Art Show An Example of How Catholic Schools Teach the ‘Whole Person’

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Connor, a second grade student at St. James Cathedral School in Orlando showed his creative talents when he transformed a guitar into an image that shows an angel and a devil, perhaps representing the choices between good and bad we all face in our daily lives.

artshow20140328Connor, a second grade student at St. James Cathedral School in Orlando showed his creative talents when he transformed a guitar into an image that shows an angel and a devil, perhaps representing the choices between good and bad we all face in our daily lives. 

Not only did his creation garner a first place prize in the 10th annual Diocesan Elementary Art Show on March 15 in the K-2 drawing category, but his drawing was recreated into a larger-than-life-size paper maché sculpture and put on display during the show, held at Bishop Moore Catholic High School in Orlando.

“I think it is neat,” Connor said, pointing out the “blue part” that he painted. “And I got first place.”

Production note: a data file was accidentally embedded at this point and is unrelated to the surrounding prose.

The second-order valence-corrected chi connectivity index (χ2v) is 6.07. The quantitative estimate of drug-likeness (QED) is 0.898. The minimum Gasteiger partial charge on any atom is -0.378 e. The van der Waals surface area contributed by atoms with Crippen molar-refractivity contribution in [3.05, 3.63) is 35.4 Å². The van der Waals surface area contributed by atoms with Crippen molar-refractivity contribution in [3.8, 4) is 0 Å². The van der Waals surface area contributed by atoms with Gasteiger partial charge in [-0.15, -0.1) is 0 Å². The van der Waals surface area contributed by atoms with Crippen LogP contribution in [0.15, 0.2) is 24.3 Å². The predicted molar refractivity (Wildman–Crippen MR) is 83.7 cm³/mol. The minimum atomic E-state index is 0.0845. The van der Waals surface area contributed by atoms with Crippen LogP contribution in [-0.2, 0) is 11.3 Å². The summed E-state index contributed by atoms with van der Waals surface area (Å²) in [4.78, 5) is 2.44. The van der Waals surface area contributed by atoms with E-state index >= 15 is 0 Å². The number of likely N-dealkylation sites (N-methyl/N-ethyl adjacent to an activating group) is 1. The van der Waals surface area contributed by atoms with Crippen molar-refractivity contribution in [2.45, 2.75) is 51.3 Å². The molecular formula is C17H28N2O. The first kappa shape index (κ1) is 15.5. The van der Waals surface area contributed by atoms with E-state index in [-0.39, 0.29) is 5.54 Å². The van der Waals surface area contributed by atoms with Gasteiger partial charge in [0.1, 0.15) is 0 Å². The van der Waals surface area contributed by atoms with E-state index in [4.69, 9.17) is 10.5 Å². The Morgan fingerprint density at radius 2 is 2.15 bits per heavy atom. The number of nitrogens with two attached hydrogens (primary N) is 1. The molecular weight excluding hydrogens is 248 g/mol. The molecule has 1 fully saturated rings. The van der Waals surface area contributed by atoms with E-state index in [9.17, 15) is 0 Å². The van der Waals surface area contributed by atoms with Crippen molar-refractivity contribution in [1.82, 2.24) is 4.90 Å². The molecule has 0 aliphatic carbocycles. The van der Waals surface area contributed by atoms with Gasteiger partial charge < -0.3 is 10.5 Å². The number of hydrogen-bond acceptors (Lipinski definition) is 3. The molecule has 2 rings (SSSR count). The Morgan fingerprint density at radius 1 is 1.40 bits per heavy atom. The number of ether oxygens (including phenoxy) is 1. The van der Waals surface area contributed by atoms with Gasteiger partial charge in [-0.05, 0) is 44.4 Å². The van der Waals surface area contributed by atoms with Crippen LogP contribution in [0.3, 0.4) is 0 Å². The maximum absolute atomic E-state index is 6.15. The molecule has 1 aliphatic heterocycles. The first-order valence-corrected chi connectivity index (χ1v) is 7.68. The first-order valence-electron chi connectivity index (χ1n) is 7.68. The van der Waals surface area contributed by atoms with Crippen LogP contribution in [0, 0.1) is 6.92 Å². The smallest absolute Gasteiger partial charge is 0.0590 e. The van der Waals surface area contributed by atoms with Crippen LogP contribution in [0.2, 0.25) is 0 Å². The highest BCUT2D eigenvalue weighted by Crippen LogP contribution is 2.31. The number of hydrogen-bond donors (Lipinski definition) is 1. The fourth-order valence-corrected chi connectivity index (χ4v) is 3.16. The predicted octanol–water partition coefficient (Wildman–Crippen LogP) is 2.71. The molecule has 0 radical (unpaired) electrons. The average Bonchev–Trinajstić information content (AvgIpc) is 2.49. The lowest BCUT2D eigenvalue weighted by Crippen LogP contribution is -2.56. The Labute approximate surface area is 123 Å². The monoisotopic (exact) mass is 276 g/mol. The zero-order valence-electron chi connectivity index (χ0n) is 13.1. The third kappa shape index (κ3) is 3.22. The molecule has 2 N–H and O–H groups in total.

Connor’s drawing was among the 108 entries submitted by students in grades K-8 from 27 Catholic schools in the Diocese of Orlando. The purpose of the juried show is to encourage the visual art talents of students.

“Some students excel in the area of sports, some in the area of academics, and some in the area of the arts,” said Henry Fortier, superintendent for Catholic Schools. “It is our duty as good stewards of the child to help bring all of those talents to their fullest potential.”

Ribbons were awarded for first, second and third place in 15 categories – grades K-2, 3-5 and 6-8 in drawing, mixed media, painting, three-dimensional and photography. Honorable mention ribbons were also given at the judges’ discretion.

Fortier said all of the entries this year were exceptional and judges had a difficult time selecting the Best of Show winner. However, in the end, Bennett, a seventh-grade student from St. Charles Borromeo Catholic School in Orlando, took home that honor for his bald eagle created out of mosaic tiles.

“The diocesan art show is a critical component as to who we are as Catholic educators,” Fortier said. “As Catholic schools, we promote, educate and form the whole person, and the arts are one of those components. We are helping to fully develop the gifts and talents God has given to each child.”